In this talk from RubyFringe, GitHub's Tom Preston-Werner talks about a methodical approach to solving problems and debugging. Also: he explains how to use the "Deathbed Filter" for choosing projects.
Developer-driven testing is probably the most influential software development technique of the last 10-15 years. There's no question that it has improved the practice of building software. And in a dynamic language like Ruby, it's hard to get by without it. But is it really the best way to find defects? Or is the emphasis on testing and test coverage barking up the wrong tree?
In this presentation held during Agile 2008, Alan Shalloway, CEO and founder of Net Objectives, presents the Lean software development principles and practices and how they can benefit to Agile practitioners.
At NFJS Venkat Subramaniam, author with Andy Hunt of "Practices of an Agile Developer," shared his pragmatic approach to some of the important technical and non-technical factors contributing to project success, including: coding, developer attitude, debugging, mentoring and feedback.
When it comes to system integration testing Spring adds real value. In this session, Rod Johnson (Spring creator) discusses: integration testing and the support that Spring provides for it, issues around testing the persistence layer, testing web applications.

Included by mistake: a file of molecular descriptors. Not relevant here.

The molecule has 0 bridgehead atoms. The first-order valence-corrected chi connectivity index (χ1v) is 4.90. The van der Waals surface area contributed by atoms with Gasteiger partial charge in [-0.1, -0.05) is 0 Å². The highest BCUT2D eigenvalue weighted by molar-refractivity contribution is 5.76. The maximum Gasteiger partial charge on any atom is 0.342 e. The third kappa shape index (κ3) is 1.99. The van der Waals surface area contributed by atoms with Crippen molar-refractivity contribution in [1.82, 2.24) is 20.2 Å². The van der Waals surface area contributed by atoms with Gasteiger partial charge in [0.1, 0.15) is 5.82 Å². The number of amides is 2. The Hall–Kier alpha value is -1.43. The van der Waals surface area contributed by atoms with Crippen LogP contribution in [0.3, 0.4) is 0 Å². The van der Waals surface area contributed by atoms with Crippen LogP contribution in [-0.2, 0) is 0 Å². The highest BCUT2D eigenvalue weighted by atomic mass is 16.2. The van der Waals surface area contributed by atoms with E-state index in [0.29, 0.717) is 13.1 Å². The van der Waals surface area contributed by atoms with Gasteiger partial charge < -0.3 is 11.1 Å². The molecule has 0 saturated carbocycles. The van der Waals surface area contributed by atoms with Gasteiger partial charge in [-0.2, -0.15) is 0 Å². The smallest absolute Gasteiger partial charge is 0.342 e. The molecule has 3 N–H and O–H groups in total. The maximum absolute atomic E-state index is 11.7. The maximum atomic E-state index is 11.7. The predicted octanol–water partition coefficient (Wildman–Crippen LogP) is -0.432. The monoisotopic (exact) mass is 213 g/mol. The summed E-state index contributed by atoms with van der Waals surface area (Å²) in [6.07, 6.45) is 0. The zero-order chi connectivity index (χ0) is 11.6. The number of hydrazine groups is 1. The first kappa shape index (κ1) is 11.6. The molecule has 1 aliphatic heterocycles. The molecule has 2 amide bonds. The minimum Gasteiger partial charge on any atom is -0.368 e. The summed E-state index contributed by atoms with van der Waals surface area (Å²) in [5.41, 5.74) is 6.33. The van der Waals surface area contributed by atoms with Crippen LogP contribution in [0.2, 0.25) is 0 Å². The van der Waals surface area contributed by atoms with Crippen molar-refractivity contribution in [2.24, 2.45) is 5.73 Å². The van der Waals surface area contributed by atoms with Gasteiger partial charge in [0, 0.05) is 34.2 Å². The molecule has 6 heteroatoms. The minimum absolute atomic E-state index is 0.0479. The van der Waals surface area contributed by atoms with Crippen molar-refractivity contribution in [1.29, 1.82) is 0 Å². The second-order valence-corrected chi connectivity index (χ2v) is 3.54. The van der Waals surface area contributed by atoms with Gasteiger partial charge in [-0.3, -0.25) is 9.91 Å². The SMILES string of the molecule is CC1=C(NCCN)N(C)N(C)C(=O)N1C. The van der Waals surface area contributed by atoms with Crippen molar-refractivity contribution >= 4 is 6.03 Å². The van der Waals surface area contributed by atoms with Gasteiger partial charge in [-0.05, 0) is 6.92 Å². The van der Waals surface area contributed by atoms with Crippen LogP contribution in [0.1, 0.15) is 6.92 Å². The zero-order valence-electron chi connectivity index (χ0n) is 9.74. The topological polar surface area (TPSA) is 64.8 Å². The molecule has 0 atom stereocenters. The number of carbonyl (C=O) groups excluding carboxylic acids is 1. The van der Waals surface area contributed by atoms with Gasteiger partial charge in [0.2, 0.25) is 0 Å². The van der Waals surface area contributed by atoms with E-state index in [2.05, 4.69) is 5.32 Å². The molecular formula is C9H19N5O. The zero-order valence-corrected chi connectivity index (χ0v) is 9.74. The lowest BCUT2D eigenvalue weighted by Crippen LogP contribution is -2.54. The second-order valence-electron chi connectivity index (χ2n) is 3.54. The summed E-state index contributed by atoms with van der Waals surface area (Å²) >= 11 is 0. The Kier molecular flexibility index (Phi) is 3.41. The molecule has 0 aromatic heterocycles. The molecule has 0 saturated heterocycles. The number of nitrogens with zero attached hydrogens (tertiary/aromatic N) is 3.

Juergen Hoeller shares his experiences working on large projects (including his role as chief architect of the Spring Framework) to provide general guidelines on Packaging and package interdependencies, Layering and module decomposition, Evolving a large code base. Juergen will also discuss how tools can play a role in enforcing architectural soundness.
Like other leaders in the Agile community, Scott Ambler is passionate about expanding Agile practices to include all contributors to software success. Recently he has been teaching teams how to integrate database roles into the iterative, incremental rhythm of their teams. InfoQ captured Ambler's talk on Database Refactoring at Agile2006.
Scrum co-creator Ken Schwaber spoke at Agile2006 on code quality as a corporate asset. InfoQ presents video of his talk, The Canary in the Coalmine. Schwaber discussed how a degrading core codebase paralyses a team and negates any Agility gained through process improvement. He proposed strategies for management to identify, track and stop this downward spiral.